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Corneal Transplants

Beverly Hills, California

A corneal transplant is done to restore fading vision and is one of the most commonly-performed transplants in the U.S. The cornea is the clear part in front of the eye – it is transparent, letting light through into the eye. If anything mars its clearness, the patient’s vision will be impaired.

Light passes through the cornea and then through the pupil (the opening in the center of the colored iris). The light then passes through the lens. The cornea, and to a lesser extent the lens, bend or refract the light and cause it to focus on the retina. The retina is the back interior surface of the eye, and contains a great many light-sensitive cells. The light carries image information and this forms a small inverted image on the retina.

The retinal light-sensitive cells convert it to electrical information, and the large optic nerve carries it to the brain’s vision center. The brain then interprets it.

Conditions requiring corneal transplants

If the cornea for some reason becomes obstructed or opaque, and less able to allow all light into the eye, we lose our vision, partially or fully. This may happen from:

  • Keratoconus – a bulging forward of the cornea (and for keratoconus, Intacs would be another treatment option, depending on the severity of the patient’s condition)
  • Scarring – after an infection such as herpes or after an injury
  • Heredity – inherited corneal problems such as Fuch’s cornea
  • LASIK complications – which are very rare
  • Corneal clouding or swelling

How a corneal transplant is done

The new cornea comes from a donor, via an eye bank. It is thoroughly tested for complete clarity and freedom from any viruses. The recipient will usually have certain tests performed and will be given a complete physical.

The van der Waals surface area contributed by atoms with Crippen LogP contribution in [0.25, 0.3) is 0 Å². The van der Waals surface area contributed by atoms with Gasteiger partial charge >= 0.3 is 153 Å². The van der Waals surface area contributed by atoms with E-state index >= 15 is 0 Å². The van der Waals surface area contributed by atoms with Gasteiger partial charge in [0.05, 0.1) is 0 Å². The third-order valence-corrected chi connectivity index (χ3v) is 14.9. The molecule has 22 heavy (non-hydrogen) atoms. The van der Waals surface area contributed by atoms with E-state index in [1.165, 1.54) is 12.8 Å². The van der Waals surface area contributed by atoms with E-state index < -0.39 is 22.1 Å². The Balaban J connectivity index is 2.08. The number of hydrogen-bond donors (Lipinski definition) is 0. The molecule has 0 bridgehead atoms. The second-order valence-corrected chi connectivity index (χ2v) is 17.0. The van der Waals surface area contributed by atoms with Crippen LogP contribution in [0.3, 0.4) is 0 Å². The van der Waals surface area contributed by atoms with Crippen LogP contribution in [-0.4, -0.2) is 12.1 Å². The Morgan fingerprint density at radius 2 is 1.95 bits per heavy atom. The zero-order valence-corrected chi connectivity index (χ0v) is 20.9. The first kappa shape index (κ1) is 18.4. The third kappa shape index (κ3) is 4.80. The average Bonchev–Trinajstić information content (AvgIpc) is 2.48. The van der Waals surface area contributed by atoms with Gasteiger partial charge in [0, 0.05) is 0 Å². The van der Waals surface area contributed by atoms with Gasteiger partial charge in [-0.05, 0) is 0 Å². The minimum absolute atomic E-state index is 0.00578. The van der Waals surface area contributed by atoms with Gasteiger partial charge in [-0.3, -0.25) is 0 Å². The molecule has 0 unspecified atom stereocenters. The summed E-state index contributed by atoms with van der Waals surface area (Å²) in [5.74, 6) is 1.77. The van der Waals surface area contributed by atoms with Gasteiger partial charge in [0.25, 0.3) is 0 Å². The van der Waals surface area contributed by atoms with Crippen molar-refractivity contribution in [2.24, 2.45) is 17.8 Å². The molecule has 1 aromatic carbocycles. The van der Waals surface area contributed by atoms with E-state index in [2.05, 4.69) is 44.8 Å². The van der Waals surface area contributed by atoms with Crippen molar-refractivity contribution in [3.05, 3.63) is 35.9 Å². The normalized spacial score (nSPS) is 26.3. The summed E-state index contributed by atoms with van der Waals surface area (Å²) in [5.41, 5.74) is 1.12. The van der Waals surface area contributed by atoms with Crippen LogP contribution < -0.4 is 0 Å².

The corneal transplant procedure is an outpatient procedure, and it is done with anesthetic eyedrops to eliminate any discomfort for the patient. There is also an optional oral sedative to help deal with any feelings of apprehension. A corneal transplant takes between approximately 45 and 75 minutes, but most patients spend the whole morning here. There is some time required for preparation beforehand, and more time needed for monitoring afterwards. Dr. Khanna will measure your eye and carefully remove the defective cornea. The new cornea is sutured into position and Dr. Khanna will place an eye shield immediately afterwards to protect your eyes.


After a short rest in our comfortable office, you can return home. You will need to have arranged for someone to drive you. There will be a follow-up exam the next day at our offices, and several more follow-up visits at longer intervals. Dr. Khanna will prescribe some eyedrops ahead of time so you can have them ready. Based on his findings in your follow-up visits, he will determine when to remove the stitches, and this is typically not for several months.

Here are some important tips to help you have a successful recovery period:

  • Be sure not to rub or press on your eye
  • If necessary you can use an over-the-counter pain medication
  • Use the eyedrops exactly as directed. There will be antibiotic drops to prevent infection and anti-rejection drops to help your body accept the new cornea
  • Wear eye protection according to Dr. Khanna’s instructions
  • You may resume normal activities in about three to seven days, but it will be best to avoid any exercise at that stage
  • Dr. Khanna will let you know when you can resume driving

When the sutures have been removed and you are fully recovered, you might find that there is some nearsightedness and astigmatism. Dr. Khanna would advise you on your options in this regard, and may prescribe either glasses or rigid contact lenses.

Please see our Keratoconus Questions and Keratoconus Symptoms pages for more information. Our office is proud to serve Los Angeles and the surrounding areas. If you would like to schedule a personal consultation, please call us or send an email. We look forward to meeting with you.

If you are interested in keratoconus but are unsure which treatment is best for you, call or email to schedule your consultation with Dr. Khanna at the Khanna Institute today.


Dr. Khanna serves eye care patients in Los Angeles, Beverly Hills and Orange County, California. This site is for informational purposes about keratoconus causes and prevention only. It is not intended to be medical advice for those seeking keratoconus treatment, but to provide information about the Los Angeles, California LASIK Surgeon, Doctor Rajesh Khanna, M.D.